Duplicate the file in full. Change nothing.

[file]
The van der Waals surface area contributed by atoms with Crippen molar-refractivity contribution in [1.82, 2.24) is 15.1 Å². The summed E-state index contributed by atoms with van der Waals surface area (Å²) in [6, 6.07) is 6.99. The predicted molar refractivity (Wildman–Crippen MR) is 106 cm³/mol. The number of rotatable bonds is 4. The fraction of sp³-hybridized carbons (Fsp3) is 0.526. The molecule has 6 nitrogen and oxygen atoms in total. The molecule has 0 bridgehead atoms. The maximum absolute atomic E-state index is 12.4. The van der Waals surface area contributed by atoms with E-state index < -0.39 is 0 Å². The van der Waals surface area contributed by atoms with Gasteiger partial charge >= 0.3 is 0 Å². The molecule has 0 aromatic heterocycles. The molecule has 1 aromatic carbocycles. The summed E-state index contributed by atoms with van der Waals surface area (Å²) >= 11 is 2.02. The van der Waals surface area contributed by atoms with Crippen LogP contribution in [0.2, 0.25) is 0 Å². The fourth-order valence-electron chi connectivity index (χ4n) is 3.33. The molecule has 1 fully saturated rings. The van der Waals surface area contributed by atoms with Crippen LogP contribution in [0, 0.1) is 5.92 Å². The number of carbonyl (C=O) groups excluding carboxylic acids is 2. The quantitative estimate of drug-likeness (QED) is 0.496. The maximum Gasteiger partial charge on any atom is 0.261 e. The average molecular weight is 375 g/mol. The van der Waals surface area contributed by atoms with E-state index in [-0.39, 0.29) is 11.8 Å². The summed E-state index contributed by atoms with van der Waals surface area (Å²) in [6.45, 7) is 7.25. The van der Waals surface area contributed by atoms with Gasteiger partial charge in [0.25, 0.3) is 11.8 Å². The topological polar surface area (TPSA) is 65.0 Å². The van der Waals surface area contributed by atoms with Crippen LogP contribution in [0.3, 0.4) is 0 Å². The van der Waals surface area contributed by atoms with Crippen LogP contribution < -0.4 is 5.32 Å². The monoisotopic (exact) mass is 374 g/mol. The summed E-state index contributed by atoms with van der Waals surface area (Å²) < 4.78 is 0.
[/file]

The van der Waals surface area contributed by atoms with Crippen molar-refractivity contribution in [1.82, 2.24) is 15.1 Å². The summed E-state index contributed by atoms with van der Waals surface area (Å²) in [6, 6.07) is 6.99. The predicted molar refractivity (Wildman–Crippen MR) is 106 cm³/mol. The number of rotatable bonds is 4. The fraction of sp³-hybridized carbons (Fsp3) is 0.526. The molecule has 6 nitrogen and oxygen atoms in total. The molecule has 0 bridgehead atoms. The maximum absolute atomic E-state index is 12.4. The van der Waals surface area contributed by atoms with E-state index < -0.39 is 0 Å². The van der Waals surface area contributed by atoms with Gasteiger partial charge >= 0.3 is 0 Å². The molecule has 0 aromatic heterocycles. The molecule has 1 aromatic carbocycles. The summed E-state index contributed by atoms with van der Waals surface area (Å²) >= 11 is 2.02. The van der Waals surface area contributed by atoms with Crippen LogP contribution in [0.2, 0.25) is 0 Å². The fourth-order valence-electron chi connectivity index (χ4n) is 3.33. The molecule has 1 fully saturated rings. The van der Waals surface area contributed by atoms with Crippen LogP contribution in [0, 0.1) is 5.92 Å². The number of carbonyl (C=O) groups excluding carboxylic acids is 2. The quantitative estimate of drug-likeness (QED) is 0.496. The maximum Gasteiger partial charge on any atom is 0.261 e. The average molecular weight is 375 g/mol. The van der Waals surface area contributed by atoms with E-state index in [-0.39, 0.29) is 11.8 Å². The summed E-state index contributed by atoms with van der Waals surface area (Å²) in [6.45, 7) is 7.25. The van der Waals surface area contributed by atoms with Gasteiger partial charge in [0.25, 0.3) is 11.8 Å². The topological polar surface area (TPSA) is 65.0 Å². The van der Waals surface area contributed by atoms with Crippen LogP contribution in [0.3, 0.4) is 0 Å². The van der Waals surface area contributed by atoms with Crippen LogP contribution < -0.4 is 5.32 Å². The monoisotopic (exact) mass is 374 g/mol. The summed E-state index contributed by atoms with van der Waals surface area (Å²) < 4.78 is 0.